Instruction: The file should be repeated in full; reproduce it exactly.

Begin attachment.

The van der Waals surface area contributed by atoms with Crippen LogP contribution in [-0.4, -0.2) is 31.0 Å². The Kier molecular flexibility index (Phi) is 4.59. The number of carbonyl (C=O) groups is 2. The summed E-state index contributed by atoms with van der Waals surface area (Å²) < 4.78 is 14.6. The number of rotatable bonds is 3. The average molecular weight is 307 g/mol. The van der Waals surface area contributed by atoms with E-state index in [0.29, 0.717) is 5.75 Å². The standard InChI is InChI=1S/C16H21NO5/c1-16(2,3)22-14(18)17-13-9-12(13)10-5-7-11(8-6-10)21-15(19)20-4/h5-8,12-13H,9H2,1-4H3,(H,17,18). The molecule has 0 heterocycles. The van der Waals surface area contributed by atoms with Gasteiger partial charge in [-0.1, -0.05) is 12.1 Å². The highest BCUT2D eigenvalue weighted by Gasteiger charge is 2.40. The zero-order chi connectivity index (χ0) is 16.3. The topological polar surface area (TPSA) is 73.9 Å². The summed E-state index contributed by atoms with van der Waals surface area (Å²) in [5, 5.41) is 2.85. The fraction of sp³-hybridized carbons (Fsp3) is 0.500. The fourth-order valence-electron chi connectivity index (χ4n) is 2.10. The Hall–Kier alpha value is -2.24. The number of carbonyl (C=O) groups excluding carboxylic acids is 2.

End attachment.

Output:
The van der Waals surface area contributed by atoms with Crippen LogP contribution in [-0.4, -0.2) is 31.0 Å². The Kier molecular flexibility index (Phi) is 4.59. The number of carbonyl (C=O) groups is 2. The summed E-state index contributed by atoms with van der Waals surface area (Å²) < 4.78 is 14.6. The number of rotatable bonds is 3. The average molecular weight is 307 g/mol. The van der Waals surface area contributed by atoms with E-state index in [0.29, 0.717) is 5.75 Å². The standard InChI is InChI=1S/C16H21NO5/c1-16(2,3)22-14(18)17-13-9-12(13)10-5-7-11(8-6-10)21-15(19)20-4/h5-8,12-13H,9H2,1-4H3,(H,17,18). The molecule has 0 heterocycles. The van der Waals surface area contributed by atoms with Gasteiger partial charge in [-0.1, -0.05) is 12.1 Å². The highest BCUT2D eigenvalue weighted by Gasteiger charge is 2.40. The zero-order chi connectivity index (χ0) is 16.3. The topological polar surface area (TPSA) is 73.9 Å². The summed E-state index contributed by atoms with van der Waals surface area (Å²) in [5, 5.41) is 2.85. The fraction of sp³-hybridized carbons (Fsp3) is 0.500. The fourth-order valence-electron chi connectivity index (χ4n) is 2.10. The Hall–Kier alpha value is -2.24. The number of carbonyl (C=O) groups excluding carboxylic acids is 2.